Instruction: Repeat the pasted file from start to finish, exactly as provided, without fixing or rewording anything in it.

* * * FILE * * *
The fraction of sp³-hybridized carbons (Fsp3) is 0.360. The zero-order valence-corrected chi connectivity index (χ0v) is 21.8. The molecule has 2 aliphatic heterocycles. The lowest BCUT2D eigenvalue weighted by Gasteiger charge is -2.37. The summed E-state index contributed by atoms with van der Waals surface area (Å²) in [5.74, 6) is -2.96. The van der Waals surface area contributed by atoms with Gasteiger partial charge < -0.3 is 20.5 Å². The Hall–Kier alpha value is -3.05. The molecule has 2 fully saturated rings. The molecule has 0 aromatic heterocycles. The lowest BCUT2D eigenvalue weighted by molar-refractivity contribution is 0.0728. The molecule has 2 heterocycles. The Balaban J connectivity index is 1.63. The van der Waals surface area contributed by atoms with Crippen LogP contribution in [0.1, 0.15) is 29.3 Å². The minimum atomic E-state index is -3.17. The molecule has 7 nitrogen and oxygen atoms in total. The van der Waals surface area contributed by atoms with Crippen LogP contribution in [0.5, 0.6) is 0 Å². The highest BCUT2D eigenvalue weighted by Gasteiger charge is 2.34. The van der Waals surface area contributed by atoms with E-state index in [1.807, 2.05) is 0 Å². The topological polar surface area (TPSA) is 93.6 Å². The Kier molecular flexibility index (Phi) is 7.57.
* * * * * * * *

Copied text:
The fraction of sp³-hybridized carbons (Fsp3) is 0.360. The zero-order valence-corrected chi connectivity index (χ0v) is 21.8. The molecule has 2 aliphatic heterocycles. The lowest BCUT2D eigenvalue weighted by Gasteiger charge is -2.37. The summed E-state index contributed by atoms with van der Waals surface area (Å²) in [5.74, 6) is -2.96. The van der Waals surface area contributed by atoms with Gasteiger partial charge < -0.3 is 20.5 Å². The Hall–Kier alpha value is -3.05. The molecule has 2 fully saturated rings. The molecule has 0 aromatic heterocycles. The lowest BCUT2D eigenvalue weighted by molar-refractivity contribution is 0.0728. The molecule has 2 heterocycles. The Balaban J connectivity index is 1.63. The van der Waals surface area contributed by atoms with Crippen LogP contribution in [0.1, 0.15) is 29.3 Å². The minimum atomic E-state index is -3.17. The molecule has 7 nitrogen and oxygen atoms in total. The van der Waals surface area contributed by atoms with Crippen LogP contribution in [0.5, 0.6) is 0 Å². The highest BCUT2D eigenvalue weighted by Gasteiger charge is 2.34. The van der Waals surface area contributed by atoms with E-state index in [1.807, 2.05) is 0 Å². The topological polar surface area (TPSA) is 93.6 Å². The Kier molecular flexibility index (Phi) is 7.57.